i would suspect that an inferior brake pad or rotor has been installed on the car. the metallics come out of cheap brakes, depositing on the rims and on the paint and rusting. also, if the brake or worn, they can be gouging excessive brake material, also depositing on the rims and paint. change your brakes to a quality rotor and a set of ceramic brake pads, should stop the fallout. as for the rust on the rims, if should just be sitting on top, and can be buffed off. good luck!

Apr 21, 2010 | 2008 Hyundai Sonata

2 Answers

2005 gmc 2500 hd needs front rotors at 23,000 miles cause there're rusted out. How do you change?


Its not uncommon for rust to accumulate on rotors. Normally rotors are good for 50,000 miles or more. If they're not warped or severly grooved, the rust won't hurts them.

Aug 16, 2009 | 2005 GMC Sierra 2500HD 4WD

1 Answer

Hyundai Accent 2000 When clutch is depressed gears crunchy.


how many miles have you driven the car sence it came out of storage? you said it sat for 6 years it could be rust on fly wheel or pressure plate, that would make it shift like you said, because the clutch plate is either sticking to the fly wheel or pressure plate. when it shifts hard that means the clutch is not releacing all the way most likely because of the rust. i would just drive it and see if it comes out of it. it shoud not take long maybe 50 to 100 miles more or less. also i would chg. trans oil, setting that long moisture could have got in there, you know what they say about oil and water. also if it has a cable for clutch chk. see if it's hanging up to. setting that long rust becomes a big factor. hope this helps.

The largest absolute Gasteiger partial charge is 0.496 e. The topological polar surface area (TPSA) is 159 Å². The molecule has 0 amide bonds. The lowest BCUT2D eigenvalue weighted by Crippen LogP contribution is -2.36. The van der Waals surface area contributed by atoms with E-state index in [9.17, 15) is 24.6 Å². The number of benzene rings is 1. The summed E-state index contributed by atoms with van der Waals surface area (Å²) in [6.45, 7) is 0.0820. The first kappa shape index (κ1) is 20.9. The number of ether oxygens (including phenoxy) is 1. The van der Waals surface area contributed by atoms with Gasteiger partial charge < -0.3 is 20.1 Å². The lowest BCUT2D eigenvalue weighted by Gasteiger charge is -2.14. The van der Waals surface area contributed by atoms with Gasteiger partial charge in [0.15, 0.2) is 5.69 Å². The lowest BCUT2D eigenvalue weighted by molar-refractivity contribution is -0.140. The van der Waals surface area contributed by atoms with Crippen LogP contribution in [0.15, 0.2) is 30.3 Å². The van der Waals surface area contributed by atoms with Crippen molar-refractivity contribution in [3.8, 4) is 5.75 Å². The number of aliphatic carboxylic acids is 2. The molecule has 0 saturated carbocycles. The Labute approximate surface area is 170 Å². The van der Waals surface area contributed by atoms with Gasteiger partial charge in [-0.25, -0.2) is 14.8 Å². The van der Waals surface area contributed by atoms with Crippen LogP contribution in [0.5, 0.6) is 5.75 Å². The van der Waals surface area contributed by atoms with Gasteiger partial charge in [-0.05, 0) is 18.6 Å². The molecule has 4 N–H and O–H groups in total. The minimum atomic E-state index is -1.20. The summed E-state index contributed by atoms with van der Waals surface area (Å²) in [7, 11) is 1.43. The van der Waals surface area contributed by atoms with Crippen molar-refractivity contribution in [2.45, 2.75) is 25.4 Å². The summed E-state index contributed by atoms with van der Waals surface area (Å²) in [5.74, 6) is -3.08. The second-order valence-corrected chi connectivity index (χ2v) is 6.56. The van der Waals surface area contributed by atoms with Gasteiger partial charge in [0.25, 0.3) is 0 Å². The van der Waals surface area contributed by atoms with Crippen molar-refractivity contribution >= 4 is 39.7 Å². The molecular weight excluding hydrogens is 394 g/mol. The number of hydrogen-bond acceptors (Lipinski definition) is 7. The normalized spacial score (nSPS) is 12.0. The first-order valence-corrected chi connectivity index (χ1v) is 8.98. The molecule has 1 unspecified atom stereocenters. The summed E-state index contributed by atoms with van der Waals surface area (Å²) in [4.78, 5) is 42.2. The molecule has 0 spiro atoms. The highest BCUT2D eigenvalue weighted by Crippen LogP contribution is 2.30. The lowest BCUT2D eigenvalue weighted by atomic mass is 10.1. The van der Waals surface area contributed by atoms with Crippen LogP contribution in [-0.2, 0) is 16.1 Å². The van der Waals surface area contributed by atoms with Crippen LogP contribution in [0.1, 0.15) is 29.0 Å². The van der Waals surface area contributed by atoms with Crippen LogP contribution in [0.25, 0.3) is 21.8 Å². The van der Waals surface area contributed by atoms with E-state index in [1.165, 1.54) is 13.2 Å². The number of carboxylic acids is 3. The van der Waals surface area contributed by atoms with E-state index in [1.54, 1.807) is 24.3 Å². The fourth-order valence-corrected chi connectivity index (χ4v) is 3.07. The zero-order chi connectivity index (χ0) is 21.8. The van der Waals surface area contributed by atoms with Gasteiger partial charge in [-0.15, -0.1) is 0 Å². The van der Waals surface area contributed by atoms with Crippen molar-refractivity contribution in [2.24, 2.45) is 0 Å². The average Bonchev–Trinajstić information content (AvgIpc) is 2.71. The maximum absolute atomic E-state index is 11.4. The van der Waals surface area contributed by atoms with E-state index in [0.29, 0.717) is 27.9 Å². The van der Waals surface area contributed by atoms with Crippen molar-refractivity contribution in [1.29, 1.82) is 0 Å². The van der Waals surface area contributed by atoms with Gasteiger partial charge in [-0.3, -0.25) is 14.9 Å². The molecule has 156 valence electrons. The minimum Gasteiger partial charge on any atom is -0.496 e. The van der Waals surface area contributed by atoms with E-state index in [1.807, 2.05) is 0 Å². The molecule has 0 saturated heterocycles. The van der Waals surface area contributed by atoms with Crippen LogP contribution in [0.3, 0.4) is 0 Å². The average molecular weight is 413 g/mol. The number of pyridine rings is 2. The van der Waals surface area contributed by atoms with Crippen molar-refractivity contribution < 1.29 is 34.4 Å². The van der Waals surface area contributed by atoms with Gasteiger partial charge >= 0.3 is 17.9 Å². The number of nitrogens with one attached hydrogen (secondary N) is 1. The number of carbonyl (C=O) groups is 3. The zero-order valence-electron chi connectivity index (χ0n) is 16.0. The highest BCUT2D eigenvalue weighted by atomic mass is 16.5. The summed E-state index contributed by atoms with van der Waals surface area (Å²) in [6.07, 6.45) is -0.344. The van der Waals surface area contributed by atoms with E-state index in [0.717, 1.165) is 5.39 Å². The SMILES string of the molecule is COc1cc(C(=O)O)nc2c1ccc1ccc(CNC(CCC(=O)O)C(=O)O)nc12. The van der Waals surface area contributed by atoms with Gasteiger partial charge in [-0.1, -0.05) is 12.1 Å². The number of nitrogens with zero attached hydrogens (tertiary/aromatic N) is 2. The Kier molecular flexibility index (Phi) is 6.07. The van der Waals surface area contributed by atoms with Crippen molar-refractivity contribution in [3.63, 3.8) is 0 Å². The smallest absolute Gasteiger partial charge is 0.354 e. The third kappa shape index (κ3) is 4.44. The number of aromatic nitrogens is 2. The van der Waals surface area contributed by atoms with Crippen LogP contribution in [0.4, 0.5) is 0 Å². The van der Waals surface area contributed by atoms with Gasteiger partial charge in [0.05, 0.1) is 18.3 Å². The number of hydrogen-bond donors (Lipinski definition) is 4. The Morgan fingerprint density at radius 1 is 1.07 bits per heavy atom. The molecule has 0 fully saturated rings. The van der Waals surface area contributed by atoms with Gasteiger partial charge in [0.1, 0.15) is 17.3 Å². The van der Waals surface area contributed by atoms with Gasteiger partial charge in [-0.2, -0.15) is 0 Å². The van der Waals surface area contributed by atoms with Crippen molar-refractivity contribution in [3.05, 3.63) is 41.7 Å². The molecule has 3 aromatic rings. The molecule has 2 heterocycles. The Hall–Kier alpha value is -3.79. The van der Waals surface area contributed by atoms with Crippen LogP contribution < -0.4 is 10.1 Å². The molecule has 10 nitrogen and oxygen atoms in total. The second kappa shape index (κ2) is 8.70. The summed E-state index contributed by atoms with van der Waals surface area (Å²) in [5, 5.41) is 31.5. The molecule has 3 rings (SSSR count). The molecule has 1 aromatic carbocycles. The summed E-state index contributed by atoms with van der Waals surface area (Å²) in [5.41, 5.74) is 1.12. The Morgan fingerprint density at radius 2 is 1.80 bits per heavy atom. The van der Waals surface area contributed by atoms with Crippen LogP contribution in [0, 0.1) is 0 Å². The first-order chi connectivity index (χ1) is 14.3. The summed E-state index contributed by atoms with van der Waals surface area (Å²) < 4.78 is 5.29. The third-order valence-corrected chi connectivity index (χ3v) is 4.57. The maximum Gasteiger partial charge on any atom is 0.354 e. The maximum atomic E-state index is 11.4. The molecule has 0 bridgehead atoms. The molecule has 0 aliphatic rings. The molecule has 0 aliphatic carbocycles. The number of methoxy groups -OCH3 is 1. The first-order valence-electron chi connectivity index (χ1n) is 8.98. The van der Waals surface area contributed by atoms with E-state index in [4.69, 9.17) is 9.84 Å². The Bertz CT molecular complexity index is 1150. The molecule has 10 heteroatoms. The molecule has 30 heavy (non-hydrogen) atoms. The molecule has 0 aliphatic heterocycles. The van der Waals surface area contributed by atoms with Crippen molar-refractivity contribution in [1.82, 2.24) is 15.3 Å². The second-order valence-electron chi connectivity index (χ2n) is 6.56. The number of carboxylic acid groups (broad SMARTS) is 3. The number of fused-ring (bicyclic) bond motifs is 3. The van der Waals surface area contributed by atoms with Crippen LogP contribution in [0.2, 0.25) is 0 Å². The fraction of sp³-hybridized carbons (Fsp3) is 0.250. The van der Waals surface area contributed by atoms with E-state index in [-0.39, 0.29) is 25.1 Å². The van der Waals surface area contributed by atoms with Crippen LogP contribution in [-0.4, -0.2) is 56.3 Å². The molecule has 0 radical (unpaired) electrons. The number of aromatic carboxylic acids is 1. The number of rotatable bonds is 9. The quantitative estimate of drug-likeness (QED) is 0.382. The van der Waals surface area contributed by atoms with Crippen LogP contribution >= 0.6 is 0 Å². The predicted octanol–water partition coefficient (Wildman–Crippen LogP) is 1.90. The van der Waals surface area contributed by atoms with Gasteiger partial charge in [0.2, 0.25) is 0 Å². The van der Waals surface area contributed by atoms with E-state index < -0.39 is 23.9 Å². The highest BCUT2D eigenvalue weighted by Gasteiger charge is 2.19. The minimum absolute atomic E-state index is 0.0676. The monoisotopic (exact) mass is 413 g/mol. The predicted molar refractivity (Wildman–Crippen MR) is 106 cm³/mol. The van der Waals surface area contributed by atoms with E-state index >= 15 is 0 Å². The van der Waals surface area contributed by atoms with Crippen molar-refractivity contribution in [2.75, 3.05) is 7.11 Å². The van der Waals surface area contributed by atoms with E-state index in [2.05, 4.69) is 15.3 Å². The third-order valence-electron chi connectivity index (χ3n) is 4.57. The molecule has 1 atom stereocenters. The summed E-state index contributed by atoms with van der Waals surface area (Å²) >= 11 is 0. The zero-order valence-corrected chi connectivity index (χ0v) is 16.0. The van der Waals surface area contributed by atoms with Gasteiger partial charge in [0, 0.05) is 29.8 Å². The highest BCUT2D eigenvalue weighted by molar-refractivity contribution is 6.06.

Jan 13, 2009 | 2000 Hyundai Accent

1 Answer

2004 Malibu (new style) repeat brake failure


the desind is **** they should put drum in the back the problem with not driving enought the part get rusty the caliper bushing get hard and get stuck pressure on the brake stay on a bit the metal of the rear rotor get fatique it start to rust and when the car stay there not running the rust it the rotor out the worst thing is there nothing you can do about it maybe 1 thing apply the hand brake daily what it does the brake caliper bushing move more by moving there less rust that accumulate on them they stay lub longer hope it FIXYA our problem thank you
PIERRE

Jul 01, 2008 | 2005 Chevrolet Malibu

1 Answer

Honda Odessey 2002 - Rotor brake


Yes, depending on the quality of the rotor, in extreme conditions it can rust out quicker. The brake pad graps the rotor, 'cleaning' it as it stops the vehicle. If the vehicle sits for a long period of time then it is more likely to accumulate rust. If a rotor gets out of balance, (this is what causes your vibration) it needs to be remachined. The rotor can only be machined so many times before it is too thin to use. The rear rotor must be thinner than the front rotor. Since this is a vital part of your brake system, it's money well spent to help insure your safety.